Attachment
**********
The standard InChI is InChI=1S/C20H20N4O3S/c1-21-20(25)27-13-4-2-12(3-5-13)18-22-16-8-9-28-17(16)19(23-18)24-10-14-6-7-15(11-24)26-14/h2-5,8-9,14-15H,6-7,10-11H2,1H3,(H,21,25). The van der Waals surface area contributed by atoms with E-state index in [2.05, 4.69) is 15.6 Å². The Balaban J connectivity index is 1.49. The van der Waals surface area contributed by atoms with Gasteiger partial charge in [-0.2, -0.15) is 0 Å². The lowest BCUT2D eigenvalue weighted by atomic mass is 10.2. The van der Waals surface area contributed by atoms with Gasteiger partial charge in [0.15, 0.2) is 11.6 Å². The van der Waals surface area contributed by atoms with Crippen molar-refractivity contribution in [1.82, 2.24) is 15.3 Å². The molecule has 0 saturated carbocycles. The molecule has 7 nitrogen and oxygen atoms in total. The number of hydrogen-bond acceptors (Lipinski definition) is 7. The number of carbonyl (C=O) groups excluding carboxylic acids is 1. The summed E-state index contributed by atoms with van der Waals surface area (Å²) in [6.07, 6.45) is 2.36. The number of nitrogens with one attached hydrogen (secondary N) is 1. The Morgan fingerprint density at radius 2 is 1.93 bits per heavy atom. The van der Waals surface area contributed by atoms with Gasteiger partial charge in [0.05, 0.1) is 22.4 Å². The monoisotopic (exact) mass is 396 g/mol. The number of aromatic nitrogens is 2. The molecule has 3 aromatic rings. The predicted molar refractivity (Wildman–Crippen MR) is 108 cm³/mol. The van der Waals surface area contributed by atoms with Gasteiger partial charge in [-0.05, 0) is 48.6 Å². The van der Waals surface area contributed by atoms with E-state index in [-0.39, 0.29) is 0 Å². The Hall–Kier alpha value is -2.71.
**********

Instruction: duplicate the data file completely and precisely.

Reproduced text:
The standard InChI is InChI=1S/C20H20N4O3S/c1-21-20(25)27-13-4-2-12(3-5-13)18-22-16-8-9-28-17(16)19(23-18)24-10-14-6-7-15(11-24)26-14/h2-5,8-9,14-15H,6-7,10-11H2,1H3,(H,21,25). The van der Waals surface area contributed by atoms with E-state index in [2.05, 4.69) is 15.6 Å². The Balaban J connectivity index is 1.49. The van der Waals surface area contributed by atoms with Gasteiger partial charge in [-0.2, -0.15) is 0 Å². The lowest BCUT2D eigenvalue weighted by atomic mass is 10.2. The van der Waals surface area contributed by atoms with Gasteiger partial charge in [0.15, 0.2) is 11.6 Å². The van der Waals surface area contributed by atoms with Crippen molar-refractivity contribution in [1.82, 2.24) is 15.3 Å². The molecule has 0 saturated carbocycles. The molecule has 7 nitrogen and oxygen atoms in total. The number of hydrogen-bond acceptors (Lipinski definition) is 7. The number of carbonyl (C=O) groups excluding carboxylic acids is 1. The summed E-state index contributed by atoms with van der Waals surface area (Å²) in [6.07, 6.45) is 2.36. The number of nitrogens with one attached hydrogen (secondary N) is 1. The Morgan fingerprint density at radius 2 is 1.93 bits per heavy atom. The van der Waals surface area contributed by atoms with Gasteiger partial charge in [0.05, 0.1) is 22.4 Å². The monoisotopic (exact) mass is 396 g/mol. The number of aromatic nitrogens is 2. The molecule has 3 aromatic rings. The predicted molar refractivity (Wildman–Crippen MR) is 108 cm³/mol. The van der Waals surface area contributed by atoms with Gasteiger partial charge in [-0.05, 0) is 48.6 Å². The van der Waals surface area contributed by atoms with E-state index in [-0.39, 0.29) is 0 Å². The Hall–Kier alpha value is -2.71.